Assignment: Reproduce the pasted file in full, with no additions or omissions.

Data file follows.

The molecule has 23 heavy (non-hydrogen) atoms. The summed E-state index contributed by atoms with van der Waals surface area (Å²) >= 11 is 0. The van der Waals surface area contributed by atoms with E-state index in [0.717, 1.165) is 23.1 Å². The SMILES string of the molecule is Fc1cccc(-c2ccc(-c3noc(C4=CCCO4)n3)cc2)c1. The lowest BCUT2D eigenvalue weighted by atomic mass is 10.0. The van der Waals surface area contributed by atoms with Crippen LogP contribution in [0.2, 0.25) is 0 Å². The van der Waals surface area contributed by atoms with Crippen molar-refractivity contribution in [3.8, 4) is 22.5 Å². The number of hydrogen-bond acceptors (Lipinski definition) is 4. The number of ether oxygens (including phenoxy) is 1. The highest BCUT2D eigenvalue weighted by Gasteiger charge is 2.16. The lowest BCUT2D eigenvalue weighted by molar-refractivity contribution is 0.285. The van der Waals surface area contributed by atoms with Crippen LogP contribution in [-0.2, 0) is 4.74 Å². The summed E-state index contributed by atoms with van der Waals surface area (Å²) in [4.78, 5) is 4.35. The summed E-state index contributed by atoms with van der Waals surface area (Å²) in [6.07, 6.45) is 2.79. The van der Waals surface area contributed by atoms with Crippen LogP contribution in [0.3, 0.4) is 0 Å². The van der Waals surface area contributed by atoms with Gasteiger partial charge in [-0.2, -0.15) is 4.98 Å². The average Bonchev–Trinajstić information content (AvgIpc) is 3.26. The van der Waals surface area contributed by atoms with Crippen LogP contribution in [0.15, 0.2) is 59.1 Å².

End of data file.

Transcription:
The molecule has 23 heavy (non-hydrogen) atoms. The summed E-state index contributed by atoms with van der Waals surface area (Å²) >= 11 is 0. The van der Waals surface area contributed by atoms with E-state index in [0.717, 1.165) is 23.1 Å². The SMILES string of the molecule is Fc1cccc(-c2ccc(-c3noc(C4=CCCO4)n3)cc2)c1. The lowest BCUT2D eigenvalue weighted by atomic mass is 10.0. The van der Waals surface area contributed by atoms with Crippen LogP contribution in [0.2, 0.25) is 0 Å². The van der Waals surface area contributed by atoms with Crippen molar-refractivity contribution in [3.8, 4) is 22.5 Å². The number of hydrogen-bond acceptors (Lipinski definition) is 4. The number of ether oxygens (including phenoxy) is 1. The highest BCUT2D eigenvalue weighted by Gasteiger charge is 2.16. The lowest BCUT2D eigenvalue weighted by molar-refractivity contribution is 0.285. The van der Waals surface area contributed by atoms with Crippen LogP contribution in [-0.2, 0) is 4.74 Å². The summed E-state index contributed by atoms with van der Waals surface area (Å²) in [4.78, 5) is 4.35. The summed E-state index contributed by atoms with van der Waals surface area (Å²) in [6.07, 6.45) is 2.79. The van der Waals surface area contributed by atoms with Crippen LogP contribution in [0.3, 0.4) is 0 Å². The van der Waals surface area contributed by atoms with Gasteiger partial charge in [-0.2, -0.15) is 4.98 Å². The average Bonchev–Trinajstić information content (AvgIpc) is 3.26. The van der Waals surface area contributed by atoms with Crippen LogP contribution in [0.15, 0.2) is 59.1 Å².